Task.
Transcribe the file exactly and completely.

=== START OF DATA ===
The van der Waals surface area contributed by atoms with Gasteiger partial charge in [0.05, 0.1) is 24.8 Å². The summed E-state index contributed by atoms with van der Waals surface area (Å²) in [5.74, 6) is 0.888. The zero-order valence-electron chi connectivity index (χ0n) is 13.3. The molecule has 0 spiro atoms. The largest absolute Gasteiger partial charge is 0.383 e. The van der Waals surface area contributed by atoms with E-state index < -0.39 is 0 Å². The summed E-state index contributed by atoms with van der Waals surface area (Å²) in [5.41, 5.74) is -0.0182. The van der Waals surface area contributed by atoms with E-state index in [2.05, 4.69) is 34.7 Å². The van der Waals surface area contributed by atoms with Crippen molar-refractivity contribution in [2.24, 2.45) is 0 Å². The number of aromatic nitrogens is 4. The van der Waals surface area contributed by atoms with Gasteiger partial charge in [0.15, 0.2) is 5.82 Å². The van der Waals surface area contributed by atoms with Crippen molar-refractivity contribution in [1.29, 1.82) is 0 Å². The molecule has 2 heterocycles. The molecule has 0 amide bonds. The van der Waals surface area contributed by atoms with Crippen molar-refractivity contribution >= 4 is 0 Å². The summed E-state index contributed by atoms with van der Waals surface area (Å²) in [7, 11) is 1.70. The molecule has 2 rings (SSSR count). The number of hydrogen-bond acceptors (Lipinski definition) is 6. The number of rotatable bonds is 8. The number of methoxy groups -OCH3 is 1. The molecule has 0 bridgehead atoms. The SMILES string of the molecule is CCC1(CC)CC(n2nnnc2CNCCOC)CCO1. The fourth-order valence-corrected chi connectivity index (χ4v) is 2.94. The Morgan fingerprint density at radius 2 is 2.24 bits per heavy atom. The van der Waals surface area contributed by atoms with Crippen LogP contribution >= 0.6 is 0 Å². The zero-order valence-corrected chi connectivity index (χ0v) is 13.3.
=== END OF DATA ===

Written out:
The van der Waals surface area contributed by atoms with Gasteiger partial charge in [0.05, 0.1) is 24.8 Å². The summed E-state index contributed by atoms with van der Waals surface area (Å²) in [5.74, 6) is 0.888. The zero-order valence-electron chi connectivity index (χ0n) is 13.3. The molecule has 0 spiro atoms. The largest absolute Gasteiger partial charge is 0.383 e. The van der Waals surface area contributed by atoms with E-state index < -0.39 is 0 Å². The summed E-state index contributed by atoms with van der Waals surface area (Å²) in [5.41, 5.74) is -0.0182. The van der Waals surface area contributed by atoms with E-state index in [2.05, 4.69) is 34.7 Å². The van der Waals surface area contributed by atoms with Crippen molar-refractivity contribution in [2.24, 2.45) is 0 Å². The number of aromatic nitrogens is 4. The van der Waals surface area contributed by atoms with Gasteiger partial charge in [0.15, 0.2) is 5.82 Å². The van der Waals surface area contributed by atoms with Crippen molar-refractivity contribution in [1.29, 1.82) is 0 Å². The molecule has 2 heterocycles. The molecule has 0 amide bonds. The van der Waals surface area contributed by atoms with Crippen molar-refractivity contribution >= 4 is 0 Å². The summed E-state index contributed by atoms with van der Waals surface area (Å²) in [7, 11) is 1.70. The molecule has 2 rings (SSSR count). The number of hydrogen-bond acceptors (Lipinski definition) is 6. The number of rotatable bonds is 8. The number of methoxy groups -OCH3 is 1. The molecule has 0 bridgehead atoms. The SMILES string of the molecule is CCC1(CC)CC(n2nnnc2CNCCOC)CCO1. The fourth-order valence-corrected chi connectivity index (χ4v) is 2.94. The Morgan fingerprint density at radius 2 is 2.24 bits per heavy atom. The van der Waals surface area contributed by atoms with Crippen LogP contribution >= 0.6 is 0 Å². The zero-order valence-corrected chi connectivity index (χ0v) is 13.3.